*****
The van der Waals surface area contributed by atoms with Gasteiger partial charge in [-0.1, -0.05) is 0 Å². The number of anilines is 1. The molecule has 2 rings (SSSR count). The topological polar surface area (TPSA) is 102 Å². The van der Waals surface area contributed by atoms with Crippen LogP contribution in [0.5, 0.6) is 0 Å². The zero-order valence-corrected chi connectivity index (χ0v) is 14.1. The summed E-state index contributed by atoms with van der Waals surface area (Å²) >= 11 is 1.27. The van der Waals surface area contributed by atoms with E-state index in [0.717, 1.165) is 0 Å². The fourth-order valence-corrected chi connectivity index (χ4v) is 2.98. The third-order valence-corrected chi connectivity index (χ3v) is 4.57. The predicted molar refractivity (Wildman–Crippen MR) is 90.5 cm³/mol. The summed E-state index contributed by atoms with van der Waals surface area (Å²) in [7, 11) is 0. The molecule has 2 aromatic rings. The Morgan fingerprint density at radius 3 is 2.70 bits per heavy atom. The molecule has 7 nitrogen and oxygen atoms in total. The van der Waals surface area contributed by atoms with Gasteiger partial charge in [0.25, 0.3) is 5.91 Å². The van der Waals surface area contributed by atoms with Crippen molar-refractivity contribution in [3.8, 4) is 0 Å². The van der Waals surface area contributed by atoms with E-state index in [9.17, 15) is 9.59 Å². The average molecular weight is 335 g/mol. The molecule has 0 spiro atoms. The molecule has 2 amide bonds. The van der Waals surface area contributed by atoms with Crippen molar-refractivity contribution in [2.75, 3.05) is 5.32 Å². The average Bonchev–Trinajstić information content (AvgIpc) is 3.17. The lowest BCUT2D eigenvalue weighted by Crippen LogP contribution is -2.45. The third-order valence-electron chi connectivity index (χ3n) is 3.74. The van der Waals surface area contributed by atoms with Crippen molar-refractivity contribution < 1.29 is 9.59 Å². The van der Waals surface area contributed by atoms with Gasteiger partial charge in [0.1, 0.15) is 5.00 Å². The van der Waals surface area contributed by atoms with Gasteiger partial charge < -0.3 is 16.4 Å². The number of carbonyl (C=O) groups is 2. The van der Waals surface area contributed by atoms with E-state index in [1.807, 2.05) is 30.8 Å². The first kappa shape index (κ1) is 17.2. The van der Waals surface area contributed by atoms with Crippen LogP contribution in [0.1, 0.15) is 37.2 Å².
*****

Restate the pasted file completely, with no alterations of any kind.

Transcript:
The van der Waals surface area contributed by atoms with Gasteiger partial charge in [-0.1, -0.05) is 0 Å². The number of anilines is 1. The molecule has 2 rings (SSSR count). The topological polar surface area (TPSA) is 102 Å². The van der Waals surface area contributed by atoms with Crippen LogP contribution in [0.5, 0.6) is 0 Å². The zero-order valence-corrected chi connectivity index (χ0v) is 14.1. The summed E-state index contributed by atoms with van der Waals surface area (Å²) >= 11 is 1.27. The van der Waals surface area contributed by atoms with E-state index in [0.717, 1.165) is 0 Å². The fourth-order valence-corrected chi connectivity index (χ4v) is 2.98. The third-order valence-corrected chi connectivity index (χ3v) is 4.57. The predicted molar refractivity (Wildman–Crippen MR) is 90.5 cm³/mol. The summed E-state index contributed by atoms with van der Waals surface area (Å²) in [7, 11) is 0. The molecule has 2 aromatic rings. The Morgan fingerprint density at radius 3 is 2.70 bits per heavy atom. The molecule has 7 nitrogen and oxygen atoms in total. The van der Waals surface area contributed by atoms with Gasteiger partial charge in [0.25, 0.3) is 5.91 Å². The van der Waals surface area contributed by atoms with Crippen molar-refractivity contribution in [3.8, 4) is 0 Å². The van der Waals surface area contributed by atoms with E-state index in [9.17, 15) is 9.59 Å². The average molecular weight is 335 g/mol. The molecule has 0 spiro atoms. The molecule has 2 amide bonds. The van der Waals surface area contributed by atoms with Crippen molar-refractivity contribution in [2.75, 3.05) is 5.32 Å². The average Bonchev–Trinajstić information content (AvgIpc) is 3.17. The lowest BCUT2D eigenvalue weighted by Crippen LogP contribution is -2.45. The third-order valence-electron chi connectivity index (χ3n) is 3.74. The van der Waals surface area contributed by atoms with Crippen molar-refractivity contribution < 1.29 is 9.59 Å². The van der Waals surface area contributed by atoms with Gasteiger partial charge in [0.1, 0.15) is 5.00 Å². The van der Waals surface area contributed by atoms with Gasteiger partial charge < -0.3 is 16.4 Å². The number of carbonyl (C=O) groups is 2. The van der Waals surface area contributed by atoms with E-state index in [1.807, 2.05) is 30.8 Å². The first kappa shape index (κ1) is 17.2. The van der Waals surface area contributed by atoms with Crippen LogP contribution in [0.1, 0.15) is 37.2 Å².